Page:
Pausing allows your brain to recover and begin working properly.  Pausing allows you to move out of your brainstem (fight/flight/freeze) and into your pre-frontal cortex, the thinking part of the brain.

To further restabilize yourself, you can:

  • Take time to process the information
  • Take time identify and acknowledge your feelings
  • Talk to supportive friends
  • Consult a professional on the subject
  • Prepare your approach to your teen

When confronting your teen, it is crucial to be gentle, direct, and concise.  Name what you see, suspect, or have been told without inundating your teen in too many words or your emotions:

“Honey, I see cuts on your arm”/ “Honey, Bella’s mom called to tell me you’ve been cutting yourself.”

Then, make sure your daughter understands that you are her ally and not an enemy intruder, from whom she must hide:

“Even though I’m very concerned, I want you to know that I love you and am committed to helping you with anything you’re struggling with.”

Follow up with:

“Can you talk to me about this?  I would like to understand things from your perspective.”

Your teen may or may not open up to you about the behavior.  If she does, breathe and regulate your own emotions so she can feel safe bringing you into her vulnerable secret.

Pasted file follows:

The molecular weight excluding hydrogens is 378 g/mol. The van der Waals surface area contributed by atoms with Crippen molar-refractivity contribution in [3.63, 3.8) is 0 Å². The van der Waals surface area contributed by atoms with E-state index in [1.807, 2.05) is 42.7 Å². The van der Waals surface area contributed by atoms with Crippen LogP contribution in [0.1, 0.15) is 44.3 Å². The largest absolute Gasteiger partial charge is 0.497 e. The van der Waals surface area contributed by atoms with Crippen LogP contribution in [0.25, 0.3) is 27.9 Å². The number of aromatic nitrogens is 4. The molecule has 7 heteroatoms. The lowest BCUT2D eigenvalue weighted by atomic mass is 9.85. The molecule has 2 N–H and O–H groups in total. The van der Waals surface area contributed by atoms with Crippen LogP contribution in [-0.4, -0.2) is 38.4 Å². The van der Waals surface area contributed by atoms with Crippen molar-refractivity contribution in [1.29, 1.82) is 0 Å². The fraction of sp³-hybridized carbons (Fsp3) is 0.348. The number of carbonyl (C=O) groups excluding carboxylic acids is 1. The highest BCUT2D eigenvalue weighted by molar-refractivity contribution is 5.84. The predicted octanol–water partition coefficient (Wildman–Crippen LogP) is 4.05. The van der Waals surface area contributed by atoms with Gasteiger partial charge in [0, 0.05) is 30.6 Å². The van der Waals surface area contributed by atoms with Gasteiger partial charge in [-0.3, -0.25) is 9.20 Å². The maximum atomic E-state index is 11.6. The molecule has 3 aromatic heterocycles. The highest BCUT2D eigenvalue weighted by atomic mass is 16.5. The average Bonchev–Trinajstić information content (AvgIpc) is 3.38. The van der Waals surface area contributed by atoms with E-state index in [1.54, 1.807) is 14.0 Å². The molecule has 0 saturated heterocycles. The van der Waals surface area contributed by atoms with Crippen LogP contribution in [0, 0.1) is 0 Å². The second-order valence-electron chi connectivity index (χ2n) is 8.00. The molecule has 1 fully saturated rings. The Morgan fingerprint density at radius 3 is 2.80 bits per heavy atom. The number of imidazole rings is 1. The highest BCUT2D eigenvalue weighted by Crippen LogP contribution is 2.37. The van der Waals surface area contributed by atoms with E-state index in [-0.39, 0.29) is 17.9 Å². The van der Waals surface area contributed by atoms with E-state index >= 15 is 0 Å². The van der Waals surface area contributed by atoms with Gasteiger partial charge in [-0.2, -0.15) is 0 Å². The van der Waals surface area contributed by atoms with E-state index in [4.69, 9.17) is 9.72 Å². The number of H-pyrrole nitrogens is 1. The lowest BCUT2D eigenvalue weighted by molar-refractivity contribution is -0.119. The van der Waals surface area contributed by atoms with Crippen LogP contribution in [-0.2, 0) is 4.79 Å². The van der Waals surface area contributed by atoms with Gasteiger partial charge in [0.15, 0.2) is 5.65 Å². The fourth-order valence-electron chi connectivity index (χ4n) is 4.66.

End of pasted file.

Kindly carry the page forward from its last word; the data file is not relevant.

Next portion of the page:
If she doesn’t, don’t push too hard and instead let her know you will try again the next day, after she’s had a chance to settle her feelings.

Follow up by again gently but directly approaching her for discussion:  “Honey, I realize how difficult it is to you to talk to me about this.  I assure you, YOU and your well being are my interest.  I’m always with you and never against you.”   Be the Dalai Lama of composure while she exposes her secret coping behavior to the light of your love and compassion. 

This is no time to let your anger out.  Process that with a friend or your own therapist.  Consider having a few sessions to get support if you don’t go to therapy already.